Charlie Munger, Berkshire Hathaway's visionary vice chairman and Warren Buffett's indispensable financial partner, has outperformed market indexes again and again, and he believes any investor can do the same. His notion of elementary, worldly wisdom -a set of interdisciplinary mental models involving economics, business, psychology, ethics, and management-allows him to keep his emotions out of his investments and avoid the common pitfalls of bad judgment.Munger's system has steered his investments for forty years and has guided generations of successful investors. This book presents the essential steps of Munger's investing strategy, condensed here for the first time from interviews, speeches, writings, and shareholder letters, and paired with commentary from fund managers, value investors, and business-case historians. Derived from Ben Graham's value-investing system, Munger's approach is straightforward enough that ordinary investors can apply it to their portfolios. This book is not simply about investing. It is about cultivating mental models for your whole life, but especially for your investments.
Persistent readers may learn a great deal about a fascinating and accomplished investment master, but will have to do so in spite of how the book has been organized, rather than because of it.
Here’s your once-in-a-lifetime opportunity to sit down and pick the brain of one of today’s most successful investors. This book offers a personal invitation to enter the talented mind of Charlie Munger, legendary investor and financial partner of Warren Buffett.
Munger has a way with words that makes you sit and ponder not only about investing, but life in general.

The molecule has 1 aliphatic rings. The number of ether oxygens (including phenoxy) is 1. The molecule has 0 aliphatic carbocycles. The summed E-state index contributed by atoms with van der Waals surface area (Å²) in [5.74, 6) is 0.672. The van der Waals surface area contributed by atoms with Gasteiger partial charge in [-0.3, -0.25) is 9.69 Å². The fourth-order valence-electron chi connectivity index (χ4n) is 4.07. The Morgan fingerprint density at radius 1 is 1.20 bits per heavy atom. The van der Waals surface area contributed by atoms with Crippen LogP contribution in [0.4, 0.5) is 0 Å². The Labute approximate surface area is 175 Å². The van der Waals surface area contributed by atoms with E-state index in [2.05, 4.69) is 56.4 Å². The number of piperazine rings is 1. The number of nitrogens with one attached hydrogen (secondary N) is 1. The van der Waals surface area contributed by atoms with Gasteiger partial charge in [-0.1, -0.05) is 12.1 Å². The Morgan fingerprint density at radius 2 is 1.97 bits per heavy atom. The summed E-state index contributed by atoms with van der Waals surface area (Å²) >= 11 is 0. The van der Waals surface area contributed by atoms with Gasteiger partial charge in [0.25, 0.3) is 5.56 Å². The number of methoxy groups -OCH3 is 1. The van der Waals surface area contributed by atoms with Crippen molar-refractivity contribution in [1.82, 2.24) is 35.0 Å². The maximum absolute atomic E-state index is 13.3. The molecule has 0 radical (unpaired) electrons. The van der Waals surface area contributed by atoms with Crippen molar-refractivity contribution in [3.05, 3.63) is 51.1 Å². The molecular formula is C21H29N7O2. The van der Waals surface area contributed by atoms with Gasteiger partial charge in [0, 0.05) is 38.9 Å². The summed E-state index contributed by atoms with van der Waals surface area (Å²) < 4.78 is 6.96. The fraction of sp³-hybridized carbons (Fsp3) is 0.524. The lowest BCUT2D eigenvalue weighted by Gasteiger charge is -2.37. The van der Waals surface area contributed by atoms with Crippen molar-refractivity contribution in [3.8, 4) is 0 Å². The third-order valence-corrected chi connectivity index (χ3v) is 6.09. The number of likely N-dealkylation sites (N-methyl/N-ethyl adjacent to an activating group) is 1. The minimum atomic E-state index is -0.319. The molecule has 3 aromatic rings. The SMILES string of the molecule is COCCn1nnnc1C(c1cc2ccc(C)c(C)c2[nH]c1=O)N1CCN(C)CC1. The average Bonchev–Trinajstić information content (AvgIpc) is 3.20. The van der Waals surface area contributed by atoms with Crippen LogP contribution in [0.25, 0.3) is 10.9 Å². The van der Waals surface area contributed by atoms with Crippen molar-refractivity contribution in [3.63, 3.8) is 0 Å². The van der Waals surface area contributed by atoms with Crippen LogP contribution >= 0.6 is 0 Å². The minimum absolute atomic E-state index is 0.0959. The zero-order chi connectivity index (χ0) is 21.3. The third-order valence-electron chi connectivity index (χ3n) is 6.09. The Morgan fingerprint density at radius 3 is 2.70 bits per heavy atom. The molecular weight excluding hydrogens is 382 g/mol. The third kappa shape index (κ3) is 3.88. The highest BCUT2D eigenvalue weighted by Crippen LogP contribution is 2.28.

In The Big Secret for the Small Investor, bestselling author Joel Greenblatt explains to everyday investors how to value a business, and why the small investor has an inherent edge over the big investment firms that have to show results month by month, quarter by quarter, year by year. Greenblatt then goes
Incentives are the cornerstone of modern life. And understanding them or ferreting them out is the key to solving just about any riddle. It isn't just the boldface names inside-trading CEOs and pill-popping ballplayers and perk-abusing politicians¾who cheat. It is the waitress who pockets her tips instead of pooling them. It
The idea of collaboration has always been used within the framework of board rooms, conferences, video conferencing and the likes. Yet now, the traditional scope of collaboration is moving into mass collaboration, in where millions and millions of individuals are able to play a role in the economy like never before.
“If you want to get rich, you’ll need a few decent ideas where you really know what you’re doing. Then you’ve got to have the courage to stick with them and take the ups and downs. Not very complicated, and it’s very old-fashioned.”
“people who cannot be alone with their own thoughts are terrible candidates to become successful investors.”
“There’s an old expression on this subject, which is really an expression on moral theory: “How nice it is to have a tyrant’s strength and how wrong it is to use it like a tyrant.”
when good management is brought into a fundamentally bad business, it’s the reputation of the business that remains intact
The reason we are not in high-tech businesses is that we have a special lack of aptitude in that area. And, yes—low-tech business can be plenty hard. Just try to open a restaurant and make it succeed. … Why should it be easy to get rich? In a competitive world, shouldn’t an easy way to get rich be impossible. —CHARLIE MUNGER, WESCO MEETING, 1998
Take the probability of loss times the amount of possible loss from the probability of gain times the amount of possible gain. That is what we’re trying to do. It’s imperfect, but that’s what it’s all about.
If something is too hard, we move on to something else. What could be simpler than that? —CHARLIE MUNGER, BERKSHIRE ANNUAL MEETING, 2006